Microsoft can likely sidestep a recent injunction by a Texas federal judge that bars the company from selling Word with an "easy technical workaround," a patent attorney said today.
"The injunction doesn't apply to existing product that has already been sold," said Barry Negrin, a partner with the New York firm Pryor Cashman LLP who has practiced patent and trademark law for 17 years.
"Headlines that say Microsoft can't sell Word are not really true," said Negrin, pointing out that the injunction granted by U.S. District Court Judge Leonard Davis on Tuesday only prohibits Microsoft from selling Word as it exists now after Oct. 10. "All Microsoft has to do is disable the custom XML feature, which should be pretty easy to do, then give that a different SKU number from what's been sold so it's easy to distinguish the two versions."
Microsoft does not need to provide an update to users running already-purchased copies of Word 2003 and Word 2007, the two versions that Davis barred the company from marketing after it lost a patent infringement case brought by Toronto-based i4i in 2007. Those copies' infringements have already been "paid for" by the $200 million in damages, and another $12 million in damages from the jury verdict in May until this week.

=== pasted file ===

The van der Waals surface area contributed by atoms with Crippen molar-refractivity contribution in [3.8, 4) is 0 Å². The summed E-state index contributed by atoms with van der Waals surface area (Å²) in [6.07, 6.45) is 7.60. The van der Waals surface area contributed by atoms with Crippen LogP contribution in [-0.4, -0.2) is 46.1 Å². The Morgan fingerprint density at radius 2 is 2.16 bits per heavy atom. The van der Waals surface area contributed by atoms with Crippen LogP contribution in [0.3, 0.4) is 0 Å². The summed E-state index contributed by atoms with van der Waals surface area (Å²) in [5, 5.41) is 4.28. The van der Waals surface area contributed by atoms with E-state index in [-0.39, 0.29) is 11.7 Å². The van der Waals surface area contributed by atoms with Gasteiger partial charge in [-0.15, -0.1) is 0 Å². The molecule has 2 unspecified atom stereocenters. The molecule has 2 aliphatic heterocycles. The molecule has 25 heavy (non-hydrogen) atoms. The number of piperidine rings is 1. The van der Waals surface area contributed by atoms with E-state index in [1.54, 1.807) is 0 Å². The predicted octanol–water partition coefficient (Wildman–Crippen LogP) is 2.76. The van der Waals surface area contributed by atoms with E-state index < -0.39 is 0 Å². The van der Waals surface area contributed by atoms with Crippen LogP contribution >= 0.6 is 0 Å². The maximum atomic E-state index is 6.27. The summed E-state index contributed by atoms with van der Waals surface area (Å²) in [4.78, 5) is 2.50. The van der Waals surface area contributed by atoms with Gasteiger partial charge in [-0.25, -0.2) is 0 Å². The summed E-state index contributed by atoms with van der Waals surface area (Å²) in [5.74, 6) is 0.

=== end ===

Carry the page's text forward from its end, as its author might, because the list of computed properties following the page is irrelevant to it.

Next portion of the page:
In May, a jury awarded i4i $200 million in damages for infringing an i4i patent; Davis tacked on additional damages and interest to bring the total to nearly $300 million.
"If I were Microsoft, I would be a lot more upset with the jury award than the injunction. [The latter] is annoying, but there should be some easy technical workarounds," said Negrin.
Microsoft has said it will appeal the verdict, but it has not put a timetable on that move.
An appeal could take one to two years, said Negrin. "I'd put the over-under at 18 months," he said, noting that much more complex patent cases with more patents and more claims work their way through the appeals process in longer time frames.
But he declined to put a number on Microsoft's chances of getting the verdict and thus the injunction, overturned on appeal. "That really depends on the issues they plan to raise," Negrin said. "I'd expect them to raise invalidity of the patent."
However, a 2006 Supreme Court ruling that set aside a lower court's injunction against eBay in a patent dispute over its "Buy It Now" auction feature may favor Microsoft. In that decision, the Supreme Court said lower courts must use a four-factor test when considering patent injunctions.
"One of the four is that the public interest is not disserved with the injunction," said Negrin. But with the numbers of Word users and the possible disruption to business if the company did stop selling the product in two months, Microsoft may be able to make the case that the injunction is not in the public interest. "That may depend on how Microsoft wants to paint how easy it is, or not, to change Word," Negrin continued.
The bigger factor, he said, is whether i4i can be adequately compensated without the injunction -- in other words, by money. "It might be difficult for i4i to argue that $290 million is not adequate compensation," Negrin said.